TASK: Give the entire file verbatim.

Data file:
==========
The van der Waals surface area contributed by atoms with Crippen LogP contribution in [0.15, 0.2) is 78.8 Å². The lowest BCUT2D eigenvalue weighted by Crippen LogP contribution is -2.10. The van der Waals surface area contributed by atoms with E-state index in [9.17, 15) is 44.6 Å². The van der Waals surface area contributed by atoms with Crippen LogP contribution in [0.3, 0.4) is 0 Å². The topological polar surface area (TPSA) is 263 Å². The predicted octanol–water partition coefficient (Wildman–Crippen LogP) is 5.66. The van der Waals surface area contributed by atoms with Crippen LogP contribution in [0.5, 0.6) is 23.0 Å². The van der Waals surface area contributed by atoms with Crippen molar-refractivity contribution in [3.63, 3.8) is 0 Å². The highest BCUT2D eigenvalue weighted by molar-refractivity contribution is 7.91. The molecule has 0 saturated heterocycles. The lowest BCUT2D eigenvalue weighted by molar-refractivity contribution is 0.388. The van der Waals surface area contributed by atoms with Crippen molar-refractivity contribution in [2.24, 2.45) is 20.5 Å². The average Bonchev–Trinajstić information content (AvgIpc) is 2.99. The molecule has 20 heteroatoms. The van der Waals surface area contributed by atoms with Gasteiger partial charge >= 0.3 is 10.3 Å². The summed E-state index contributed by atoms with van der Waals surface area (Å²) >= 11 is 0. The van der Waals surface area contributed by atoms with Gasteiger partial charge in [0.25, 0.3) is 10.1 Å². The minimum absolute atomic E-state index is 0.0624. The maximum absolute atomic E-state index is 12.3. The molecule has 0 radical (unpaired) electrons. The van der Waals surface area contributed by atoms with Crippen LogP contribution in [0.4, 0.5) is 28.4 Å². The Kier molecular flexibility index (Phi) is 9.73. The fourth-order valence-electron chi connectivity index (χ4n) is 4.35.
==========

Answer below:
The van der Waals surface area contributed by atoms with Crippen LogP contribution in [0.15, 0.2) is 78.8 Å². The lowest BCUT2D eigenvalue weighted by Crippen LogP contribution is -2.10. The van der Waals surface area contributed by atoms with E-state index in [9.17, 15) is 44.6 Å². The van der Waals surface area contributed by atoms with Crippen LogP contribution in [0.3, 0.4) is 0 Å². The topological polar surface area (TPSA) is 263 Å². The predicted octanol–water partition coefficient (Wildman–Crippen LogP) is 5.66. The van der Waals surface area contributed by atoms with Crippen LogP contribution in [0.5, 0.6) is 23.0 Å². The van der Waals surface area contributed by atoms with Crippen molar-refractivity contribution in [3.63, 3.8) is 0 Å². The highest BCUT2D eigenvalue weighted by molar-refractivity contribution is 7.91. The molecule has 0 saturated heterocycles. The lowest BCUT2D eigenvalue weighted by molar-refractivity contribution is 0.388. The van der Waals surface area contributed by atoms with Crippen molar-refractivity contribution in [2.24, 2.45) is 20.5 Å². The average Bonchev–Trinajstić information content (AvgIpc) is 2.99. The molecule has 20 heteroatoms. The van der Waals surface area contributed by atoms with Gasteiger partial charge >= 0.3 is 10.3 Å². The summed E-state index contributed by atoms with van der Waals surface area (Å²) >= 11 is 0. The van der Waals surface area contributed by atoms with Gasteiger partial charge in [0.25, 0.3) is 10.1 Å². The minimum absolute atomic E-state index is 0.0624. The maximum absolute atomic E-state index is 12.3. The molecule has 0 radical (unpaired) electrons. The van der Waals surface area contributed by atoms with Crippen LogP contribution in [0.4, 0.5) is 28.4 Å². The Kier molecular flexibility index (Phi) is 9.73. The fourth-order valence-electron chi connectivity index (χ4n) is 4.35.